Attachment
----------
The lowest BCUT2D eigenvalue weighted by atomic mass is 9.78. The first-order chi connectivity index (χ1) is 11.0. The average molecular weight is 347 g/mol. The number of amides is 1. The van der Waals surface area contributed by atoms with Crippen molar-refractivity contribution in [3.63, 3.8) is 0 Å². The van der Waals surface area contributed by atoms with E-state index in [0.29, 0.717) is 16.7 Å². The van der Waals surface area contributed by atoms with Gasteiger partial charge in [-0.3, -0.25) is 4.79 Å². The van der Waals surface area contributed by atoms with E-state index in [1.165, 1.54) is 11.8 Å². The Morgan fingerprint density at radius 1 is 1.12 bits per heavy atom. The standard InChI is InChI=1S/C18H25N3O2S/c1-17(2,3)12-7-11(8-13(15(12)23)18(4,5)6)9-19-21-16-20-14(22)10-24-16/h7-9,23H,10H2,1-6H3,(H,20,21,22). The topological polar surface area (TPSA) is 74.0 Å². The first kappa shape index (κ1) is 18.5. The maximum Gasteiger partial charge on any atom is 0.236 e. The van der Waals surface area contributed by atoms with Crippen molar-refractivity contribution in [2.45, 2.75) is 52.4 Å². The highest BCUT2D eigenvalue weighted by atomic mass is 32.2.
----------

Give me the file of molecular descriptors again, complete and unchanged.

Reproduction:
The lowest BCUT2D eigenvalue weighted by atomic mass is 9.78. The first-order chi connectivity index (χ1) is 11.0. The average molecular weight is 347 g/mol. The number of amides is 1. The van der Waals surface area contributed by atoms with Crippen molar-refractivity contribution in [3.63, 3.8) is 0 Å². The van der Waals surface area contributed by atoms with E-state index in [0.29, 0.717) is 16.7 Å². The van der Waals surface area contributed by atoms with Gasteiger partial charge in [-0.3, -0.25) is 4.79 Å². The van der Waals surface area contributed by atoms with E-state index in [1.165, 1.54) is 11.8 Å². The Morgan fingerprint density at radius 1 is 1.12 bits per heavy atom. The standard InChI is InChI=1S/C18H25N3O2S/c1-17(2,3)12-7-11(8-13(15(12)23)18(4,5)6)9-19-21-16-20-14(22)10-24-16/h7-9,23H,10H2,1-6H3,(H,20,21,22). The topological polar surface area (TPSA) is 74.0 Å². The first kappa shape index (κ1) is 18.5. The maximum Gasteiger partial charge on any atom is 0.236 e. The van der Waals surface area contributed by atoms with Crippen molar-refractivity contribution in [2.45, 2.75) is 52.4 Å². The highest BCUT2D eigenvalue weighted by atomic mass is 32.2.